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Summary

On September 14, 2016, the European Commission (EC) published detailed proposals to reform the EU's telecoms rules. One of the major elements of the package is a new Electronic Communications Code (ECC). This is the EC's attempt to show that the rules apply not only to the legacy telcos, but also to new and emerging players such as Facebook and WhatsApp when providing similar or identical services.

If implemented, the proposals could mark the biggest change to the European regulatory environment since 2002

The new ECC consolidates and amends the four existing telecoms Directives to create a new regulatory framework. The four existing Directives are Framework, Authorization, Access, and Universal Service. They form the current basis for regulating the sector. The overriding aim of the reform is to stimulate and encourage investment in ultrafast broadband infrastructure. This has mostly been achieved by relaxing some of the now largely outdated rules faced by telcos. These changes include

  • increasing the frequency of market reviews from once every three years to once every five years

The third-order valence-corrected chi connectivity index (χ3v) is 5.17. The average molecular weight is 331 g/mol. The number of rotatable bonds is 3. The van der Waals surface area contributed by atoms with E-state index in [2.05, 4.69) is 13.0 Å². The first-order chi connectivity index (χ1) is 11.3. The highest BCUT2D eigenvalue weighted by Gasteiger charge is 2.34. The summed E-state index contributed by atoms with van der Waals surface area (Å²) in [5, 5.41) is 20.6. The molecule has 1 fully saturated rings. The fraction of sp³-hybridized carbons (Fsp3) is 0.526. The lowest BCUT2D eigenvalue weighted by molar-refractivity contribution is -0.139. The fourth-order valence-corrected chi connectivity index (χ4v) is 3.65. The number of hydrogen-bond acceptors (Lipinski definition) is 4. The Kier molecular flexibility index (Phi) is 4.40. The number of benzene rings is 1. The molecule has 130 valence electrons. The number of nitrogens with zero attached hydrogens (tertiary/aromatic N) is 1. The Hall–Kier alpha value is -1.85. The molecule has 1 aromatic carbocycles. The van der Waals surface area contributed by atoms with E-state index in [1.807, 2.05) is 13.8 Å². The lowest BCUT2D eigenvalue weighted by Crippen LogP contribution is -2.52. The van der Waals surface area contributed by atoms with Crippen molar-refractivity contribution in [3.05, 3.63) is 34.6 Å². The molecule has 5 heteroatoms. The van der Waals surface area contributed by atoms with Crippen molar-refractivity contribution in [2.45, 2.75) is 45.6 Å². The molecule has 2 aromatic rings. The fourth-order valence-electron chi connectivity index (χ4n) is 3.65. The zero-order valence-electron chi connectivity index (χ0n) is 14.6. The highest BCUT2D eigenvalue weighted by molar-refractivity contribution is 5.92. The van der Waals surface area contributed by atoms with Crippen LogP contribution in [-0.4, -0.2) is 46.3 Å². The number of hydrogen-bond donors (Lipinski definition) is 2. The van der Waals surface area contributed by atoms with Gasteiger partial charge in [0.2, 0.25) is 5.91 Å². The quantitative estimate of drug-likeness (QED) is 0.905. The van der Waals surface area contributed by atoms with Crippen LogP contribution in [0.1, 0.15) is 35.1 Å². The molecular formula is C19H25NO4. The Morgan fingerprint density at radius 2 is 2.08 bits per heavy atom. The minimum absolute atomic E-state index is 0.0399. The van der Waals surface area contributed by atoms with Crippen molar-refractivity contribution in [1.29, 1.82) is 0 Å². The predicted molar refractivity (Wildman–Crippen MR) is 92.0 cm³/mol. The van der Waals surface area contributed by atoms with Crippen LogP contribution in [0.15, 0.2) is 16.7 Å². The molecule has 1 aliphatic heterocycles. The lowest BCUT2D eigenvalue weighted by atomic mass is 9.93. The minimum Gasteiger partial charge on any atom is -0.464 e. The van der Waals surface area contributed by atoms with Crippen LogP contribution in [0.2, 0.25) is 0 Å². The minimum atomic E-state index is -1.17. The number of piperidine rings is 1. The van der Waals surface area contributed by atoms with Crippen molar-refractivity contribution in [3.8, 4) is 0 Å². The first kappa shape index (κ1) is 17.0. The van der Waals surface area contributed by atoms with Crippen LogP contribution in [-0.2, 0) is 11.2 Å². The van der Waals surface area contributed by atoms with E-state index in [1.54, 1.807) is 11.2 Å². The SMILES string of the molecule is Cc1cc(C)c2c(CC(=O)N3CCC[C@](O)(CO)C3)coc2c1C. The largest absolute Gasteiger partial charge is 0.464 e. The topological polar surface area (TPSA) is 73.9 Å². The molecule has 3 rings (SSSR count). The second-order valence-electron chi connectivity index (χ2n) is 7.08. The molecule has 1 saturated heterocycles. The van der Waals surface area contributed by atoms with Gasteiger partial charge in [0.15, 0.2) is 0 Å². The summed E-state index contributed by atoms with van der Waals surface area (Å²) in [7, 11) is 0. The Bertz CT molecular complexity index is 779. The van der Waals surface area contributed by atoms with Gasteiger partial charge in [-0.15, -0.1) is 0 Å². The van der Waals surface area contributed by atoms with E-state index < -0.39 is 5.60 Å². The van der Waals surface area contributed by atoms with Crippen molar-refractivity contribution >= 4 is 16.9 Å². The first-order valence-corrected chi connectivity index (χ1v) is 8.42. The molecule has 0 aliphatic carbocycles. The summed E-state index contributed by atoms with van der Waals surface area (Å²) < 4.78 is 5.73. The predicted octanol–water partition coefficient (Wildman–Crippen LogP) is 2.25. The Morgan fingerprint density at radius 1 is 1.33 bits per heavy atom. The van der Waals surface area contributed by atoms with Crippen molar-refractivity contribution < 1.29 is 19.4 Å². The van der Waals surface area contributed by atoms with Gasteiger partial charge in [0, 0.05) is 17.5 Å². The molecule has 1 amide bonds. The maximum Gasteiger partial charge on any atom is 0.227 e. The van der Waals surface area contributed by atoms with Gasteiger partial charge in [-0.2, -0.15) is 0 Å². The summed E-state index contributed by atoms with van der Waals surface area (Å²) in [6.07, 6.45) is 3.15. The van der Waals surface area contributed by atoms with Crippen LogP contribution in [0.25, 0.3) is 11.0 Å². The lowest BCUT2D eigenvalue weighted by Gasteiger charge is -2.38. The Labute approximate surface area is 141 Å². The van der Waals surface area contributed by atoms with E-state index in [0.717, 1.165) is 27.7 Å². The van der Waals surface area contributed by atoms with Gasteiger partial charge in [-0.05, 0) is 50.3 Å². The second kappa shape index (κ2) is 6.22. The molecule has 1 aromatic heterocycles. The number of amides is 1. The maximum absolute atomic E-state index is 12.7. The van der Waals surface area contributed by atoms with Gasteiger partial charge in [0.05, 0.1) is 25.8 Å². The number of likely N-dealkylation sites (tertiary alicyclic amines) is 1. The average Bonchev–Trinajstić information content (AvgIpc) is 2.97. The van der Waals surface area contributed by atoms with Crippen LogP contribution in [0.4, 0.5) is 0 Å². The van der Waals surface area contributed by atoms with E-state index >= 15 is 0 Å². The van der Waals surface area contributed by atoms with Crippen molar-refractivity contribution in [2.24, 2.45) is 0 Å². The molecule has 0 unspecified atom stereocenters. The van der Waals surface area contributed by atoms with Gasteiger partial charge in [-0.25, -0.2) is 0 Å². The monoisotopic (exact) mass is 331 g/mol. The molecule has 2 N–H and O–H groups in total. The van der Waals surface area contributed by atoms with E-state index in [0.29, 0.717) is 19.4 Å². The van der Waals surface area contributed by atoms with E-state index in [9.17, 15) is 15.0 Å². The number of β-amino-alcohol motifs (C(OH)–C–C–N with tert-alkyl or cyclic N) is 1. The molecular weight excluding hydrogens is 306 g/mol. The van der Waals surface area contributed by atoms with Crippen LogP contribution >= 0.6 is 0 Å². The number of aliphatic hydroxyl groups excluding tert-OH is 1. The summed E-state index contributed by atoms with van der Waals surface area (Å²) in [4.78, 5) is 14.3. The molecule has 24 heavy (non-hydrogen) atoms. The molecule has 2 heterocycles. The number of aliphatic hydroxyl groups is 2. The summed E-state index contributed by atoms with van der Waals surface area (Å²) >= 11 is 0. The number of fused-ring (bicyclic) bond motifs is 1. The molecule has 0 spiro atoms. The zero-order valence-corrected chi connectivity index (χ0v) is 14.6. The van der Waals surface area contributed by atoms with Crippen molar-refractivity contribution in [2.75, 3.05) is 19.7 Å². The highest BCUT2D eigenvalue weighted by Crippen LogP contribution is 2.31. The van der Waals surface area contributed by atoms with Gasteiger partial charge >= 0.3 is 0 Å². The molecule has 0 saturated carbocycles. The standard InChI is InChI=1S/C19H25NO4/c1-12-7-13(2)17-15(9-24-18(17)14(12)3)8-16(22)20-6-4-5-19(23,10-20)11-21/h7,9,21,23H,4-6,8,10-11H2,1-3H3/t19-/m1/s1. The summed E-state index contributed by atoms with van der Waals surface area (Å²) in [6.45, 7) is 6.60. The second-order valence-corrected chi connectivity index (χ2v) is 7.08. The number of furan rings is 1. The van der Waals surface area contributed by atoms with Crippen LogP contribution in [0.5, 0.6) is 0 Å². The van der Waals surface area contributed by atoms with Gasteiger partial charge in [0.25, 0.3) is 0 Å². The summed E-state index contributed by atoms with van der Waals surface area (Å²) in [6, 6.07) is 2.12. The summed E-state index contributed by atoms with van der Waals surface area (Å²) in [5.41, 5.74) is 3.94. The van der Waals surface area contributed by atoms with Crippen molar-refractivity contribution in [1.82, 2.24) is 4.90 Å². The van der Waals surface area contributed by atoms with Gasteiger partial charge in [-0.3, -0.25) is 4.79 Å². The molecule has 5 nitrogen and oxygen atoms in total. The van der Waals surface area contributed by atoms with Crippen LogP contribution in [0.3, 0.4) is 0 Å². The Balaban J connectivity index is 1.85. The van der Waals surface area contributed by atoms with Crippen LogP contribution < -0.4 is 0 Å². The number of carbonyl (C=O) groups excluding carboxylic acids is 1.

• allowing greater wholesale pricing flexibility for SMP operators to encourage the rollout of ultrafast broadband

  • revising the universal service obligation so that it will no longer demand provision of public payphones, phonebooks, or directory enquiry services, and so that funding will come from the general budget and not from the sector.

One of the most anticipated aspects of the reform relates to the treatment of OTT players. The new ECC proposes that players who provide equivalent communications services to those provided by traditional telecoms operators are covered by similar rules. Communications services that rely on numbers for end users to communicate are considered to be very similar to traditional telephony and SMS services. For these services, players must provide contractual information to their customers, and will become subject to switching and emergency call rules. For communication services that don't rely on numbers, they must still ensure that their servers and networks are secure and can be used by disabled users and that there is the possibility to reach emergency services.

Of course, today is just the beginning. Three years ago, the EC undertook a similar exercise that was significantly watered down as it made its way through the legislative process. All that remains of that package is the EU-wide net neutrality regulation and the plans to eliminate roaming premiums from June 2017, the details of which still haven't been finalized.

Appendix

Author

Matthew Howett, Practice Leader, Regulation

matthew.howett@ovum.com

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